Is an Offset Mortgage a Good Idea?


Offset mortgages allow your savings to reduce the amount of interest you pay by offsetting other accounts against your mortgage balance. 

In this guide, we’ll talk through what an offset mortgage is and whether or not it is a good idea.

What is an offset mortgage?

An offset mortgage is a type of mortgage that is linked to your savings account – the money saved in the account is used to reduce the total balance you pay interest on each month. 

Lenders “take away” the amount in your savings account from how much you owe on your mortgage. You will only pay interest on what’s left. This means you will repay less interest than if you had a repayment mortgage. 

For example, if you have £100,000 in savings and a £200,000 mortgage, an offset mortgage will reduce your debt to £100,000. 

Are offset mortgages a good idea?

Whether an offset mortgage is good for you will really depend on your own personal circumstances. Besides the annual savings, offset mortgages offer customers the choice between paying back the borrowed amount over a shorter period of time or making lower monthly repayments. 

Depending on your total offset savings account, your mortgage term could be cut by months or even years. Alternatively, if you wish to keep to a standard mortgage term, your mortgage payments could be reduced. 

How does an offset mortgage work?

The savings balance is not actually used to repay your mortgage, but instead it “sits” alongside it. It is essentially treated as a provisional over-payment. 

For example, if you have taken out a mortgage at £200,000 at 3% interest and you have £30,000 in savings, by offsetting these savings against the mortgage, you will only actually have to pay £170,000.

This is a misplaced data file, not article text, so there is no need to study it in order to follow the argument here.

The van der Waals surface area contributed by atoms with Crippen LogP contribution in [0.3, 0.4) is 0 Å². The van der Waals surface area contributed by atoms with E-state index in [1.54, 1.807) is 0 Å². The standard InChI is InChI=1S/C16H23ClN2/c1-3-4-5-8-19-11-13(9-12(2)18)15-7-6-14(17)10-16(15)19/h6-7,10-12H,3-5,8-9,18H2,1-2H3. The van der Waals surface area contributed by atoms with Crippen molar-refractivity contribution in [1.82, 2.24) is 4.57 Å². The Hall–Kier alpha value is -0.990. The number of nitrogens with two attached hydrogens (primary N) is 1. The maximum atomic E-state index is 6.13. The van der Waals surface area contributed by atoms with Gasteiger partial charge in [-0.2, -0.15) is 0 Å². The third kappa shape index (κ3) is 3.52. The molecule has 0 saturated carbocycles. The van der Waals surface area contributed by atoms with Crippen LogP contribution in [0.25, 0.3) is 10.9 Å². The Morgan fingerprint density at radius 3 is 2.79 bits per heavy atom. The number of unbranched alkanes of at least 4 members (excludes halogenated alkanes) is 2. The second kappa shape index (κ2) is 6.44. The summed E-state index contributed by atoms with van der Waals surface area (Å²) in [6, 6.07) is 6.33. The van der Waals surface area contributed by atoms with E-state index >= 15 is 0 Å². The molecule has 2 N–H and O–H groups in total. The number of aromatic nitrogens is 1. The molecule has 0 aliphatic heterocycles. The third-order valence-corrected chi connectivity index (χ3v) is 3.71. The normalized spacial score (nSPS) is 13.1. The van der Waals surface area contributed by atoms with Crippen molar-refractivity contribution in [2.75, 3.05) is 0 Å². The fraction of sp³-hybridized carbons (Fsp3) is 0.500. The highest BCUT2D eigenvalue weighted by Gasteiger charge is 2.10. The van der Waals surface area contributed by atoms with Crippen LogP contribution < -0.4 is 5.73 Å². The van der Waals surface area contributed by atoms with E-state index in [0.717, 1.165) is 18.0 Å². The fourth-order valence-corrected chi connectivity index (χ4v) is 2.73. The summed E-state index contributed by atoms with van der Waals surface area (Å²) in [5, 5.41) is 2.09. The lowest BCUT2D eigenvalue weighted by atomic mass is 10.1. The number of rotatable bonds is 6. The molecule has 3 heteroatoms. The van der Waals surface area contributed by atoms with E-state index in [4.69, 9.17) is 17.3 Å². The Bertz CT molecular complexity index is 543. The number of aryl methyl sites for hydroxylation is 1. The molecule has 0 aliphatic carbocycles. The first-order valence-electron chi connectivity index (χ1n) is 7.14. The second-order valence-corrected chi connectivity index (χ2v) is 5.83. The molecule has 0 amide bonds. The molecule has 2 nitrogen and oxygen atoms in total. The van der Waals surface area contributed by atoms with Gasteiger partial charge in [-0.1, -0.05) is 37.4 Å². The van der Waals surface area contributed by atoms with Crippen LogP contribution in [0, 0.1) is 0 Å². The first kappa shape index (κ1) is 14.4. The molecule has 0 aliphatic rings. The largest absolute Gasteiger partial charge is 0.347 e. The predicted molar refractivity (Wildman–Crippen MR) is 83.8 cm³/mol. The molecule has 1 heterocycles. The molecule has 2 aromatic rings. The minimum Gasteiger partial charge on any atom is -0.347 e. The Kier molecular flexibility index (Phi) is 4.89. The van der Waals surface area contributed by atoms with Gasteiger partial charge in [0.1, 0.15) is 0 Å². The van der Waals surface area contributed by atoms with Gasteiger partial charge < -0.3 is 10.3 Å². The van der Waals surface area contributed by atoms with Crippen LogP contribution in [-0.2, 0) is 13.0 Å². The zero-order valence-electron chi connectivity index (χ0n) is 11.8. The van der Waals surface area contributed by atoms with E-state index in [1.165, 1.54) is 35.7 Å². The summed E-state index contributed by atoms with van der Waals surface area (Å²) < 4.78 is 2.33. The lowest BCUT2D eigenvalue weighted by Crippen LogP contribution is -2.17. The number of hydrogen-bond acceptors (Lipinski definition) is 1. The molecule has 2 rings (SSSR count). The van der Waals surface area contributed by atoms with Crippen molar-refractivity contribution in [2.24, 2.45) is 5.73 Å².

The interest rate on the total mortgage would add up to around £6,000 per year, but if you calculate the interest on the offset amount, it comes to £5,100. This means you would have an annual saving of £900.

What are the different types of offset mortgage? 

There are two types of offset mortgage options which allow you to either:

  • Reduce the term of your mortgage 
  • Reduce your monthly repayments 

Term reduction

With the option for term reductions, your offset savings help you pay your mortgage off earlier. Offsetting won’t have an impact on your monthly mortgage payments, but the interest you save by offsetting your savings means you pay more of the mortgage back each month. 

Your mortgage balance will reduce faster and you may be able to pay off the mortgage quicker too. 

Payment reduction

With this option, offset savings allow you to benefit from lower monthly mortgage repayments, but you won’t pay off your mortgage any faster. The interest you save each month will be used to reduce the amount of your next month’s mortgage payment. This means the more savings you offset, the lower your monthly payments will be. 

As you use your savings to benefit from lower monthly payments, your mortgage balance and remaining mortgage terms will not reduce any quicker than if you were on a traditional mortgage plan. 

Can you offset 100% of a mortgage?

Yes, technically you can offset 100% of your mortgage since there is no limit to what you can offset. If your offset account is 100% of your savings, then you won’t be charged any interest at all.